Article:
Hoppers can be chronic and unabashed boundary benders. In addition to eschewing regular session hours, places, and fees, they may insist on being hugged or touched. Many are vulnerable to and even solicitous of unethical therapist-client sexual contacts. In session, it is important to be patient and to gently confront the need for sensation and manufactured peak experiences. Clients’ anxiety, although often associated with boredom and monotony, may also be due to an underlying narcissistic disorder. The normal cycles and flows experienced by long-term intimates (who are sometimes close and passionate, sometimes distant and cool) are often intolerable. As a paradigm for treatment, we have often found the self psychology of Heinz Kohut to be useful with these clients. Refusing to violate therapist-client boundaries, for example, tends to be experienced as a narcissistic injury.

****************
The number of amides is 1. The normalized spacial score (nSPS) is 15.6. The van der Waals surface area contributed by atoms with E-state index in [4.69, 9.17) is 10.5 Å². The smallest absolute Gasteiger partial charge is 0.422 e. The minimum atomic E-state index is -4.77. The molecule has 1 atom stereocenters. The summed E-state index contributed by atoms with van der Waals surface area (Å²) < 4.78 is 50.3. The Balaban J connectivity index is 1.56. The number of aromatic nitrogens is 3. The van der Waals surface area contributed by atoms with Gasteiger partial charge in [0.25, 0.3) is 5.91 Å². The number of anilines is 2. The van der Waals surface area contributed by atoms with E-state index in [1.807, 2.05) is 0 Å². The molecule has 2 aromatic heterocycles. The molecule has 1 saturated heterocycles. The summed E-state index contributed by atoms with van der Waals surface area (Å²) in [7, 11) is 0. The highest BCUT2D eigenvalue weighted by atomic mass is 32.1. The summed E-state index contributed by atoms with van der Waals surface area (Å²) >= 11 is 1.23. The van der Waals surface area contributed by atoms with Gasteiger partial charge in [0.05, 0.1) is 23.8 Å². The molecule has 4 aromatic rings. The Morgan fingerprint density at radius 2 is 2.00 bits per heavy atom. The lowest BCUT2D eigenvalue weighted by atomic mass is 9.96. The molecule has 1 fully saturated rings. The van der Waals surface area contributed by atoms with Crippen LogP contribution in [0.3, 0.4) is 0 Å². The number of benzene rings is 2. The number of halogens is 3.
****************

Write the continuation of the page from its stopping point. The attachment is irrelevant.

Underlying the hopper’s need to understand and struggle with manufactured pseudointerdependence, we have often found a more pressing concern with development issues of independence, dependence, and the narcissistic fear of devouring/being devoured. Hypnotic methods (e.g., NLP) should be carefully avoided. Indeed, the therapist should eventually educate clients about hypnosis and manipulated experience, while watching and waiting for opportunities to support clients’ growing skepticism of the various “gurus” and other leaders they will inevitably continue to encounter. These leaders Will typically seem to “have it all together” and to be “so spiritual,” until the clients get to know them better, when they discover that the guru is at best merely another lost or confused soul, or at worst a sociopath. Therapists can use these disappointments to teach the client about the dangers of believing in a spiritual elite (but therapists should be careful not to elevate themselves to a similar lofty and precarious height).